Flexible spending accounts (FSAs) and health savings accounts (HSAs) both allow you to use pre-tax dollars to pay for healthcare-related expenses. Both can be used for doctor visits, prescriptions, coinsurance, first aid monitoring supplies, over-the-counter medications, feminine hygiene products, massages and chiropractic visits, glasses and contact lenses, fertility and maternity treatments, children’s healthcare expenses, and so on. You get the idea. Beyond that, though, some differences emerge.
FSAs are available only through employers; you can’t sign up for one as an individual. In other respects, they’re quite similar to HSAs. Here are the essentials to know:
HSAs are only available to those of us who have what’s called a high-deductible health plan (HDHP). To give you a frame of reference: In the year 2022, such an HDHP would be any plan with a $1,400 deductible for an individual or $2,800 for a family; maximum out-of-pocket spending for these plans would be $7,050 and $14,100, respectively. If you have such a plan – and it’s your only plan – you’re eligible for an HSA. (You can’t be eligible for Medicare or claimed as a dependent on someone’s tax return.) Here are some of the other essentials to know about HSA coverage:
FSA and HSAs won’t cover a vitamin supplement geared toward general health and wellness. A vitamin is eligible for coverage by an FSA or HSA only if that vitamin has been recommended by a medical professional for the treatment or prevention of a specific disease or condition.
While prescriptions are not strictly required, it’s a good idea to get your doctor’s recommendation in writing.
If a vitamin is prescribed to you for a specific medical condition, that vitamin may be eligible for HSA/FSA coverage. If you’re buying a vitamin over-the-counter to promote general wellness, it’s unlikely that that vitamin will be covered.
Prenatal vitamins can sometimes be an exception to this rule. Here at Care/of our Prenatal is eligible for FSA/HSA/HRA reimbursement. While they’re available over-the-counter and not designed to treat a specific condition, they’re still helpful for the health of pregnant people and fetal development. If you want to have coverage for your prenatal vitamins, it’s still best to get a letter from your healthcare provider.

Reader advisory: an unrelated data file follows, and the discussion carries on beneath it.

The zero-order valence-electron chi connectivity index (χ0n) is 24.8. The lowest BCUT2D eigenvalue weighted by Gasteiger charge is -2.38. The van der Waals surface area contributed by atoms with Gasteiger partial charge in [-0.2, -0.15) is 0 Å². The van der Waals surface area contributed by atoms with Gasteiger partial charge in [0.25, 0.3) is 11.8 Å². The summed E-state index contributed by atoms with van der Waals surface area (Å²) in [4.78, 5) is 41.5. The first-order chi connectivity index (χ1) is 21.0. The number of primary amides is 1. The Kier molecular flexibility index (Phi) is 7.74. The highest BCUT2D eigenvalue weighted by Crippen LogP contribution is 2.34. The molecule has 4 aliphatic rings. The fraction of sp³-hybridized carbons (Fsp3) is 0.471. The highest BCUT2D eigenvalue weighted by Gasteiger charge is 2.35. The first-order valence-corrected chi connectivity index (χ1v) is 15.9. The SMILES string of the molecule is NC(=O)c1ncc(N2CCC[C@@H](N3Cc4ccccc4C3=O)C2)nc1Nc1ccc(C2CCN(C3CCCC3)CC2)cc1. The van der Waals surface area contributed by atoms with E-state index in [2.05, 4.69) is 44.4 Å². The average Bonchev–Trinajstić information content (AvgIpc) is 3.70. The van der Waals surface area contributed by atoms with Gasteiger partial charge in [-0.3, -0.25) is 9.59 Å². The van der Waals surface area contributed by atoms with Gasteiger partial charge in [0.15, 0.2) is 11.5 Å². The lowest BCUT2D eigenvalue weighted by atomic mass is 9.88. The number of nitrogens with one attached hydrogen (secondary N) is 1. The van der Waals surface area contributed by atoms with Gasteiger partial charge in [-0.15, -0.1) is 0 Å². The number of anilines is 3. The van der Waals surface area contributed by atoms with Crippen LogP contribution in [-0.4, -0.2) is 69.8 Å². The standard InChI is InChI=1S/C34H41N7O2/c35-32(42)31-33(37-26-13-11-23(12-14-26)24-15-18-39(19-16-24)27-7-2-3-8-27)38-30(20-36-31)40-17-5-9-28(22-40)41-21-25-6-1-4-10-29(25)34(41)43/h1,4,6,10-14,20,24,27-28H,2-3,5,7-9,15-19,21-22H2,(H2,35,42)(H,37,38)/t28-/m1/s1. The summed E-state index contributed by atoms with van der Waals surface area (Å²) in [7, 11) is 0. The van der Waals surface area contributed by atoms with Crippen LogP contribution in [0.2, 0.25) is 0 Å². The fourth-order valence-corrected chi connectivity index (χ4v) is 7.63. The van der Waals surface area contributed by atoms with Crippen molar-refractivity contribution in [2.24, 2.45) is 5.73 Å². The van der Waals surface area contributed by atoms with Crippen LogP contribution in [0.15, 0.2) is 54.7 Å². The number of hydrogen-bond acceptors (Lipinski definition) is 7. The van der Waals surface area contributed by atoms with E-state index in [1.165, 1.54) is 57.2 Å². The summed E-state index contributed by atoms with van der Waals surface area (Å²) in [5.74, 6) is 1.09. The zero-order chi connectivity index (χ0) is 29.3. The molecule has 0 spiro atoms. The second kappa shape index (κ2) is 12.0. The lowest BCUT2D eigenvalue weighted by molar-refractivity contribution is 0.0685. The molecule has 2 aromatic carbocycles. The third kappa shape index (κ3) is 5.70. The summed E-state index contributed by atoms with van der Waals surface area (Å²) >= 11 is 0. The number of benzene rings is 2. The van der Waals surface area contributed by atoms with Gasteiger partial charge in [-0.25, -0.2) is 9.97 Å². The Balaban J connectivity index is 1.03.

You want to be careful when trying to buy vitamins with your FSA or HSA. They are not always deemed a qualified expense. If your vitamins are not prescribed by a doctor or used to treat a specific condition, your purchase most likely won’t be FSA or HSA eligible.
HSA/FSA coverage is often available for prenatal vitamins. You can use your card as a form of payment or submit a receipt of your purchase for reimbursement.
To be safe, your healthcare provider can write you a prescription for prenatal vitamins. You can also find FSA- and HSA-eligible items by checking prenatal vitamin labels. It’s important to contact your account administrator to be sure your purchase qualifies.
There may be times when the HSA or FSA administrator doesn’t automatically approve the vitamins recommended by your doctor. In such cases, you may need to ask your doctor for a letter of medical necessity (LOMN). An LOMN is basically a document that confirms for the HSA/FSA that your vitamin purchase is associated with a specific treatment. An LOMN should include your name, the treatment you need, the length of the prescribed treatment, and a signature from your doctor. It should be printed on your provider’s prescription pad, letterhead, or discharge papers. The letter is also required by the Internal Revenue Service for certain eligible expenses.
You can either use your HSA card or submit a claim for reimbursement. Check with your HSA guidelines first.
You use an FSA the same way you use an HSA: Use your card to buy the vitamins or submit a claim for reimbursement. Check with the FSA guidelines first.
FSAs and HSAs are similar in some ways and different in others. For example, FSAs are only available through employers, while HSAs are available for purchase by individuals and families. They both help provide tax savings for health expenses. When it comes to purchasing vitamins, though, they won’t do you much good. For a vitamin to be eligible for HSA/FSA coverage, the vitamin must be prescribed by a doctor to treat a specific medical condition. Your doctor may need to write a letter of medical necessity to establish this. Prenatal vitamins are an exception to this rule; they don’t treat a specific condition, but are typically covered by FSAs and HSAs. Check the guidelines of your HSA/FSA plan to learn more.